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A Few of My Favorite Things: Pepper Vinegar and Sichuan Dipping Spice


Recipes don’t need to be big, daunting processes. Sometimes they’re so simple it’s probably not quite right to call them a recipe. However, it’s the simple, little items that make a good meal great. Additional flavors, things you can add that maybe others at the table don’t want (they have their own foibles, I’m sure). Spice blends, sauces, zesty liquids and more.

Here are a couple I especially enjoy…

Whenever I have chicken, beef or pork satay I like to have a dry, peppery dipping mix ready. It’s so simple too! I mix a tablespoon of Sichuan peppercorns with two tablespoons of cumin seeds. I take a small, cast-iron skillet and put it over high heat. When it reaches the smoke point (don’t put any oil!), I push it off the heat and toss in the seed mix. In just a minute or so on the hot, iron surface, the spices become very fragrant. I then tilt the skillet and pour the seeds off to a plate to cool. I mix a tablespoon of black peppercorns (or varicolor mix, if you have it) with a tablespoon of sea salt (or kosher) and put that with the cooling seeds.

When the whole shebang’s at room temperature I use my spice grinder (an old coffee grinder, actually, that’s been retired after the gift of a Cuisinart grinder some years ago) to process the blend into fairly fine particles. By pulsing I can leave a little bit of texture without turning it all into dust. To turn up the fire, blend in a teaspoon of Cayenne (or Kashmiri chile) powder to the final mix.

This blend is fairly zesty, and is best made fresh. It’ll keep a few days in a sealed, plastic container, though. I find this blend to be a nice addition to the classic peanut sauce (mild or spicy) that most Americans expect to find when they eat satay. Heck, I’ll even do without the peanut sauce, most times.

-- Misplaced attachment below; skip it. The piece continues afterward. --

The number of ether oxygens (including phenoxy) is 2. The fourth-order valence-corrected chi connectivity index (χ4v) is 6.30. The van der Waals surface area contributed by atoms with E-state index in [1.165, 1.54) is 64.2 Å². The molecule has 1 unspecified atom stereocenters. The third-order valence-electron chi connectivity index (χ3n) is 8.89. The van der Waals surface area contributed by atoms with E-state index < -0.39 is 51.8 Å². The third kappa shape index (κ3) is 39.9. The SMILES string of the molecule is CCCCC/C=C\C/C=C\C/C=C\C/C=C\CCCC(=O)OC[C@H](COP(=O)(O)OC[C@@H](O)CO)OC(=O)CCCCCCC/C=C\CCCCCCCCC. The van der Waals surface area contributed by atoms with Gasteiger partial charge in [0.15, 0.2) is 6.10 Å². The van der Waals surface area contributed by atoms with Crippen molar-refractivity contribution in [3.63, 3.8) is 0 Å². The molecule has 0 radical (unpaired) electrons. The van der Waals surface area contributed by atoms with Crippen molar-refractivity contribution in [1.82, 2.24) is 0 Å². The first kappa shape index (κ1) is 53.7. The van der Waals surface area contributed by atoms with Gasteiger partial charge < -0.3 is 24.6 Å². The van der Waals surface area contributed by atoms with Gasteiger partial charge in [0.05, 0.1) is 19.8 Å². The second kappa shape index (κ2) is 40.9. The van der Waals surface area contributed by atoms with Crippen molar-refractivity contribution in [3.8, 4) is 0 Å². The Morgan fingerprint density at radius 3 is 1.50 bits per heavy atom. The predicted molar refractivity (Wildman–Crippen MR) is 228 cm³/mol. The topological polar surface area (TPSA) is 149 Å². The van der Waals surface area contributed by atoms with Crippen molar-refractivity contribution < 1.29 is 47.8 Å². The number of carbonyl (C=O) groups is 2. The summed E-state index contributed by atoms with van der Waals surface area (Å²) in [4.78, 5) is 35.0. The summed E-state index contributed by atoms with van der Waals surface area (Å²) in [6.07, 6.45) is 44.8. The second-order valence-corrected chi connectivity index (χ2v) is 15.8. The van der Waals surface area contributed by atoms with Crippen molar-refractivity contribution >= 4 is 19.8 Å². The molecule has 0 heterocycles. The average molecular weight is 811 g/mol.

Cumin Seed

When I was a kid, I saw my dad using vinegar straight from a bottle that nowadays I would say originally held Tabasco pepper sauce. He made the vinegar himself, using peppers he grew on small bushes in the front flowerbeds. Little, round, colorful chiles. He sometimes put in red Serranos or the like, if his bushes weren’t productive (or out of season). He’d put in white and malt vinegar, seal it up and let it sit for a few days. He used that zesty vinegar on many things, from collard greens to roast beef sandwiches.

It’s not tough to get the same effect today, and I have a jar or two of zesty-infused vinegar around myself. I use a blend of vinegars for mine; 4:2:1 White:Red Wine:Balsamic is the ratio I like. I put whatever fresh, hot chiles I can find in. One of the tricks is to cut a slit or two in any chiles that are bigger than your fingernail, to let the vinegar work in and extract the flavors. This vinegar can stand on your dinner table, ready to use, in a bottle with a dripper-type top. You don’t want to get too much on anything, including your skin! Boy, does it add flavor to your meal, though.

Here’s a neat trick: You can add whiskey (Bourbon!) or liqueurs to make unique flavor blends. Or skip the vinegar and go straight to the alcoholic liquids. Once the chiles have given up their spicy goodness, though, in say a couple of weeks, I’d suggest you filter them out and stopper up the beverage, then store in the dark. If you use tequila, for instance, you can then make an unusual margarita. Or use vodka and you’ll have a super-duper base for your Bloody Mary. Not to mention, these liquids can be used in cooking too; with sufficient cautions to your diners, of course…

Enjoy the (Easy Flavor Payloads) Heat!


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